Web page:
POLITICS
12/24/2013 05:00 pm ET | Updated Jan 23, 2014

Major Education Groups Pressure Arne Duncan To Crack Down On Sallie Mae

Student borrowers can't expect the basic consumer protections provided to millions of Americans who take out loans because the Department of Education fails to enforce the law, a prominent group of colleges, students and teachers has alleged.

In a stinging Dec. 20 letter to U.S. Secretary of Education Arne Duncan obtained by The Huffington Post, the group, led by the workers' rights organization Jobs With Justice, accused the federal department of effectively allowing loan servicers to violate the rights of student borrowers.

"For many borrowers, economic hardship is just one of the hurdles standing in the way of paying back their federal student loans,” the group of students, educators and colleges said. “Borrowers also have to contend with inept, subpar and potentially illegal conduct on behalf of the loan servicing and debt collection contractors that are selected and supervised by the department.”

The Education Department pays private-sector companies hundreds of millions of dollars each year to collect payments on student loans and work with borrowers when they fall behind on their debts. But it has made "little-to-no effort" to address longstanding complaints by borrowers and consumer advocates or to hold companies accountable when they mistreat borrowers and violate their federal contracts, the group said.

“We believe that these detrimental and misleading practices will not only continue to harm borrowers, but that continued inaction by your department will damage its credibility in overseeing these contracts,” reads the letter, signed by the American Association of State Colleges and Universities, the American Federation of Teachers, the National Education Association, and the United States Student Association, among others. “It is simply unacceptable that the Department of Education continues to allow loan servicers to routinely break the rules of these servicing and debt collection contracts and go completely unpunished by your office.”

The group called on Duncan to prohibit Sallie Mae, the nation’s largest handler of student debt, from servicing federal student loans until the company complies with government rules. The group also recommended the Education Department immediately launch a probe of Sallie Mae’s servicing and debt collection practices and then publish the results.

Sallie Mae recorded $84 million in revenue last year from its Education Department contracts, according to securities filings. The company was servicing 5.7 million federal loans under its Education Department contract as of Sept. 30, a 39 percent increase from the previous year.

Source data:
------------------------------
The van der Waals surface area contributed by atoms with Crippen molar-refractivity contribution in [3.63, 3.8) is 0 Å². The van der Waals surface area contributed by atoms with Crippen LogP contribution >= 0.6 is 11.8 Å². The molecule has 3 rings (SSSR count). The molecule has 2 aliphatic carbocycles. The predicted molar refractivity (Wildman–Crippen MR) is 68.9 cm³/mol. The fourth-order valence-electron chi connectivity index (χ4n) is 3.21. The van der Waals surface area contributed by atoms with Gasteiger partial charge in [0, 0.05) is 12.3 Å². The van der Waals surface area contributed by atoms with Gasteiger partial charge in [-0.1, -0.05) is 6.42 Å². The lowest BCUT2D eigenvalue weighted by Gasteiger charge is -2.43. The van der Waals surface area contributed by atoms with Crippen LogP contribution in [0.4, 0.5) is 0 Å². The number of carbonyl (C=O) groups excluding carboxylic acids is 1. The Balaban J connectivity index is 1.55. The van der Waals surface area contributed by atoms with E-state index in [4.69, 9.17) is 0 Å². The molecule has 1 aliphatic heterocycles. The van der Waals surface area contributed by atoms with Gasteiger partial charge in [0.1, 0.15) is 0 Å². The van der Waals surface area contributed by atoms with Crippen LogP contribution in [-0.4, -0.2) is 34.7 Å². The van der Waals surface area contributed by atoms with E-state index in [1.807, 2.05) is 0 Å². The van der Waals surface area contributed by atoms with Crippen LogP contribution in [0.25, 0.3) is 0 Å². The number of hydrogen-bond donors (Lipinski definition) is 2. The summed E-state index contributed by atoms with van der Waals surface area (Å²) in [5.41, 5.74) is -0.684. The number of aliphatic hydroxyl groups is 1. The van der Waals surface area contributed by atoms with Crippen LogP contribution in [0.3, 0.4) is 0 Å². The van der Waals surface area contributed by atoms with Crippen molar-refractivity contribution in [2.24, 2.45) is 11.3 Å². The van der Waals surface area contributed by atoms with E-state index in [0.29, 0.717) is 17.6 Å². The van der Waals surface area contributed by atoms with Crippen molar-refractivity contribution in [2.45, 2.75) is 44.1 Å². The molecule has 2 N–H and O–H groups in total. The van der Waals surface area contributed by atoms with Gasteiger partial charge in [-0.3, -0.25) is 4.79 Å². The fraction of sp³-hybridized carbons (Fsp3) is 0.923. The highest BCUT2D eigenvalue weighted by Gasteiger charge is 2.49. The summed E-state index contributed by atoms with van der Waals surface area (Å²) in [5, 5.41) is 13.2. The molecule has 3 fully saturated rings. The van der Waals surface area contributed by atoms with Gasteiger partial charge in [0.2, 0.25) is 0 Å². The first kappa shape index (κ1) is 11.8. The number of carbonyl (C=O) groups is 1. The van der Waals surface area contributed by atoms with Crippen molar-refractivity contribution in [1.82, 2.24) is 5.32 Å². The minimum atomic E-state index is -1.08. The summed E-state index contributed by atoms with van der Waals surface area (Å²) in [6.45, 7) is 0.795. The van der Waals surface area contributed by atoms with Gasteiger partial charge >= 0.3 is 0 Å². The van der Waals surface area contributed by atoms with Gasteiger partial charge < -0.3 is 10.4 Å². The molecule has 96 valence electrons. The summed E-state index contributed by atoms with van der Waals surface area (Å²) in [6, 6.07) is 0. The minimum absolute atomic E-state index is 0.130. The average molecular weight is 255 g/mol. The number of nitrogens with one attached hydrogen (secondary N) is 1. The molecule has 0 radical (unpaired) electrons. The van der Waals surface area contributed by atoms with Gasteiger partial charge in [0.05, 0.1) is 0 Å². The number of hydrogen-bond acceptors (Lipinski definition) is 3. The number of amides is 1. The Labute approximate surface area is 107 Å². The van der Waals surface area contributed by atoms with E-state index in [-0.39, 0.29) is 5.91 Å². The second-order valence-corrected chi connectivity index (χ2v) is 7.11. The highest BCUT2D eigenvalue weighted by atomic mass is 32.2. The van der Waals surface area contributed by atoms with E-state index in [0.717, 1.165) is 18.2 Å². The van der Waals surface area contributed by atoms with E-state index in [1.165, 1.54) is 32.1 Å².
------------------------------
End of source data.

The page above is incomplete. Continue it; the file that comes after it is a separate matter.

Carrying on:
The letter follows news reports and congressional correspondence detailing the Education Department’s lackluster oversight of its corporate partners, most notably Sallie Mae; poor loan servicing; rising defaults in its loan portfolio; disappointing debt-relief measures; and the department’s intentions to renew Sallie Mae’s contract despite pending investigations by at least three federal agencies over allegations that the company has violated borrowers’ rights.

"The department strives to ensure that college remains affordable and student loan debt remains manageable for the millions of Americans pursuing a college education," said Education Department press secretary Dorie Nolt. "The department continuously works with and monitors all of its student loan servicers to provide outstanding service to borrowers, serve as good stewards of taxpayer dollars, and ensure the integrity of its financial aid programs."

But Barmak Nassirian, director of federal relations and policy analysis for the AASCU, said his group has become "increasingly alarmed about the quality of loan servicing offered by the department's contractors." The letter notes that borrowers disputing their account balances, interest accrual or fees constitute the fastest-growing complaints. Those complaints more than doubled from 2009 to 2012, according to Education Department data.

“It seems to us there are certain basic rights that Americans take for granted when it comes to consumer credit transactions -- we are entitled to have our balances correctly tracked -- and it goes without saying that if you have a dispute, question or there is an issue with your account, you are entitled to a basic resolution process,” Nassirian said. "But sadly, none of these fundamental assumptions seem to be operational when it comes to loan servicing by the Education Department’s contractors."

Sallie Mae representatives did not respond to a request for comment. Rohit Chopra, the assistant director and student loan ombudsman for the Consumer Financial Protection Bureau who was copied on the group’s letter, declined to comment on its contents. But Chopra said his agency had recently finalized a rule enabling it to supervise student loan servicers, bringing oversight to the market.